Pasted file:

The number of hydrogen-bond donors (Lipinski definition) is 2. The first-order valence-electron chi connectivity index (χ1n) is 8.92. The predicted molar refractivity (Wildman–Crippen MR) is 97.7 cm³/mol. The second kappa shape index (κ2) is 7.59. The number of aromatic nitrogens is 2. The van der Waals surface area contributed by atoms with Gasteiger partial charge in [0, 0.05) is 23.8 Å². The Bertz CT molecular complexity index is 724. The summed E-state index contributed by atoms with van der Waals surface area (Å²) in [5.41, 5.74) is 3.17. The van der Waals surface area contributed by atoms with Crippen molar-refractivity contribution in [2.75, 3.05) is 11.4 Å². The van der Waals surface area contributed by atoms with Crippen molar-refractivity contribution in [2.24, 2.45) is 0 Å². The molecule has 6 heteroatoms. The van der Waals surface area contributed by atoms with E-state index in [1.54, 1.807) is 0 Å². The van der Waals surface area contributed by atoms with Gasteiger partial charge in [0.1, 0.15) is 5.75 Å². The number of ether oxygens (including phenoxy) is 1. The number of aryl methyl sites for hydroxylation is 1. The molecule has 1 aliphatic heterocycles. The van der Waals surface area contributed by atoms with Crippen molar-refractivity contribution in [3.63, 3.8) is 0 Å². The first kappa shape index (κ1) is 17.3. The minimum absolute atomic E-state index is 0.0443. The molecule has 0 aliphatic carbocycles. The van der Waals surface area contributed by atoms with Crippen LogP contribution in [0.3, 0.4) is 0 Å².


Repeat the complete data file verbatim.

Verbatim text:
The number of hydrogen-bond donors (Lipinski definition) is 2. The first-order valence-electron chi connectivity index (χ1n) is 8.92. The predicted molar refractivity (Wildman–Crippen MR) is 97.7 cm³/mol. The second kappa shape index (κ2) is 7.59. The number of aromatic nitrogens is 2. The van der Waals surface area contributed by atoms with Gasteiger partial charge in [0, 0.05) is 23.8 Å². The Bertz CT molecular complexity index is 724. The summed E-state index contributed by atoms with van der Waals surface area (Å²) in [5.41, 5.74) is 3.17. The van der Waals surface area contributed by atoms with Crippen molar-refractivity contribution in [2.75, 3.05) is 11.4 Å². The van der Waals surface area contributed by atoms with Crippen molar-refractivity contribution in [2.24, 2.45) is 0 Å². The molecule has 6 heteroatoms. The van der Waals surface area contributed by atoms with E-state index in [1.54, 1.807) is 0 Å². The van der Waals surface area contributed by atoms with Gasteiger partial charge in [0.1, 0.15) is 5.75 Å². The number of ether oxygens (including phenoxy) is 1. The number of aryl methyl sites for hydroxylation is 1. The molecule has 1 aliphatic heterocycles. The van der Waals surface area contributed by atoms with Crippen molar-refractivity contribution in [3.63, 3.8) is 0 Å². The first kappa shape index (κ1) is 17.3. The minimum absolute atomic E-state index is 0.0443. The molecule has 0 aliphatic carbocycles. The van der Waals surface area contributed by atoms with Crippen LogP contribution in [0.3, 0.4) is 0 Å².